We know that blogging is an effective tool in building a writer’s online platform. What we might struggle with, however, is how to write a great blog post. We’ll discuss best practices for writing a post that engages, informs, and earns reader loyalty in a fun and interactive format.
— Craft and Genre —
Making It Memorable: Creative Nonfiction that Changes Us—Jill Richardson
Our nonfiction writing should sing with story, not plod with preaching. But too often we preach and teach rather than weave true words of real life. How do we create an engaging, creative, true narrative, not a list of alliterative sermon points? How do we help readers discover a conclusion, not tack on a moral? We’ll cover creative nonfiction basics and practice with fun, in-class exercises.
Panoramic to Close-ups: Use the Camera’s Eye to Fully Realize Your Fiction & Nonfiction—Cynthia Beach
The same way that Hollywood uses distant shots and close-ups to cue viewers, we as writers can learn how to move “the camera,” so to speak, to accomplish our writing goals. English professor and writer Cynthia Beach will guide you through this helpful approach through explanation, examples and exercises.
Poetry Workshop: Writing, Critiquing and Learning—Matthew Landrum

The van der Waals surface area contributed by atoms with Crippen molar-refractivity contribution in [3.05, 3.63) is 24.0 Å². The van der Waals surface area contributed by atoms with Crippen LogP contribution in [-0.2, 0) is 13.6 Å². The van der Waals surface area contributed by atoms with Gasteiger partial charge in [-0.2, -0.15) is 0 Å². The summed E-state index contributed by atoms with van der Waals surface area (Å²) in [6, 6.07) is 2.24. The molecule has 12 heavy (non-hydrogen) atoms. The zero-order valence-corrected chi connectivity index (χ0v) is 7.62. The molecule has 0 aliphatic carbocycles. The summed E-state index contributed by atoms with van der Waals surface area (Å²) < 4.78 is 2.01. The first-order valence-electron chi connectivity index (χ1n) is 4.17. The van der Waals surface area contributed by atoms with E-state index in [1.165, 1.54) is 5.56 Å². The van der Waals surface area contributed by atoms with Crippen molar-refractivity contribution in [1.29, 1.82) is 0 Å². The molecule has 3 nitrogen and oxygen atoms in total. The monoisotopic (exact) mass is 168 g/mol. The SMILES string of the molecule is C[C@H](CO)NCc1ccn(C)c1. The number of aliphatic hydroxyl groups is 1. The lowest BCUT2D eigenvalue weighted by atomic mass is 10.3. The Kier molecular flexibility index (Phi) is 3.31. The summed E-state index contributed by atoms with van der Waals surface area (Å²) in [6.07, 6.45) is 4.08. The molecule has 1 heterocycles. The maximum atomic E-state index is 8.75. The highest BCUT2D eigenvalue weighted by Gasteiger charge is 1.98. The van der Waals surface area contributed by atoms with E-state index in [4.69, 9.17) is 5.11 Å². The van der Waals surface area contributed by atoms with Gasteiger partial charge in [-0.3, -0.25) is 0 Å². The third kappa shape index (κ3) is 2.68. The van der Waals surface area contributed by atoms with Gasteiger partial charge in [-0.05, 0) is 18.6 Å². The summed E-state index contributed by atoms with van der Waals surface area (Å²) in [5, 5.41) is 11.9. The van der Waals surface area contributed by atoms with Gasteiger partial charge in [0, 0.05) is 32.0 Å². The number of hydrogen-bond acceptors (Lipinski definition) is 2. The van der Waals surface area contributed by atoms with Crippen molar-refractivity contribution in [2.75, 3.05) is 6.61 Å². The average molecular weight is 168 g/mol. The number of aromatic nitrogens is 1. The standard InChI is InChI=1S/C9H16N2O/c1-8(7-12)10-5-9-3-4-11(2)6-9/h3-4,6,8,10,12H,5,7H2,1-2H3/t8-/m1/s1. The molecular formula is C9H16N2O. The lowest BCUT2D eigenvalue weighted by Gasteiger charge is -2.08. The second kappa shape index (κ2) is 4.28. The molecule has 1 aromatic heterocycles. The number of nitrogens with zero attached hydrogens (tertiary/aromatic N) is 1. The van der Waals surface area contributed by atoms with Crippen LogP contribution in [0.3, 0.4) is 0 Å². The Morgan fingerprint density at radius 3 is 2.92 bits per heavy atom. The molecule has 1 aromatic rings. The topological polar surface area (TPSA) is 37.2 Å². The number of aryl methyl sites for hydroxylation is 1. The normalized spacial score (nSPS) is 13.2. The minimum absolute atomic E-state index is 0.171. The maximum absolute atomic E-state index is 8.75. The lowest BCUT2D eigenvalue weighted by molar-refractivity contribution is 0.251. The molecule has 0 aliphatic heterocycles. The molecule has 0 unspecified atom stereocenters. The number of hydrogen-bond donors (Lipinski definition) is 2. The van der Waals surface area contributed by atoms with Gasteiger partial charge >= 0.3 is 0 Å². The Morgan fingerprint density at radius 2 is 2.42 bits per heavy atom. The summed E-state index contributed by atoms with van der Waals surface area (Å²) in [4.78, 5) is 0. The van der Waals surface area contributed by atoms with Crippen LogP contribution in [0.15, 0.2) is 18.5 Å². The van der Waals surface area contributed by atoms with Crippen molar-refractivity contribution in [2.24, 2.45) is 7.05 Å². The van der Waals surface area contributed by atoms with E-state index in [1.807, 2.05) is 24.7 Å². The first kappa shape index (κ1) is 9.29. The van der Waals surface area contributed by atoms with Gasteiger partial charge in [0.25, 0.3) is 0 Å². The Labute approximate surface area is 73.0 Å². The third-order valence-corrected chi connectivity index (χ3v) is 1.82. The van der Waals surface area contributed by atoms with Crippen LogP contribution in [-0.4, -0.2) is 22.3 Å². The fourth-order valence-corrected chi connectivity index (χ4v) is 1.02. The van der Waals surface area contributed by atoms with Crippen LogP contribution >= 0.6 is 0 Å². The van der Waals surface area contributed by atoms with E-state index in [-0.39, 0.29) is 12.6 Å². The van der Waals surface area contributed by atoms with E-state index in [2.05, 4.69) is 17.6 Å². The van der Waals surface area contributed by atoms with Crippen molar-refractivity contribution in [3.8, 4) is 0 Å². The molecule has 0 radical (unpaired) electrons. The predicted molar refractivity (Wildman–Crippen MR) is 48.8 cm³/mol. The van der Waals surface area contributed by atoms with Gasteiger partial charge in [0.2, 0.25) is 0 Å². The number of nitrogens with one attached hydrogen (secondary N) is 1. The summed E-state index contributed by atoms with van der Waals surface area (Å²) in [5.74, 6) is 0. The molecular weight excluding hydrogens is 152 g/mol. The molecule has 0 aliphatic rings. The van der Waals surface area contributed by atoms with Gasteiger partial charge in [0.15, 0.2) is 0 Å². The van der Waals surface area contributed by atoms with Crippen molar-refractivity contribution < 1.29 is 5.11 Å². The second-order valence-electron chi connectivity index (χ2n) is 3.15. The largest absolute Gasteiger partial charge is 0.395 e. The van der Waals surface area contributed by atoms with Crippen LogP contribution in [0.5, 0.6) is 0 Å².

Participants will read their poems and discuss what the poem accomplishes and how, plus turn an eye toward possible paths forward in future rewrites. Along the way, we’ll talk poetics, writing theory, practice, and much more. So bring your poems and a spirit of adventure and join us in some deep reading and discussion.
Leaning Literary: Writing for and Submitting to Literary Journals—Matthew Landrum
The proliferation of literary journals, both print and online, means more options for poets, essayists and short story writers. Discover some of these journals, what they’re looking for, how to submit, and what to expect with publication.
Writing Your True Story without Offending Absolutely Everyone—Lorilee Craker
“I want to write about my mother/child/boss/classmate but I don’t want to offend them” has to be a Top Ten remark heard at writers’ conferences and book events of all kinds. Which stories should be left out and which ones should be kept? How can I “blur” identities while still expressing the truth of what happened? This seminar, from a memoirist who wrote about her birth parents in “Anne of Green Gables, My Daughter, and Me,” will be your guide to sidestepping landmines while still writing truthfully.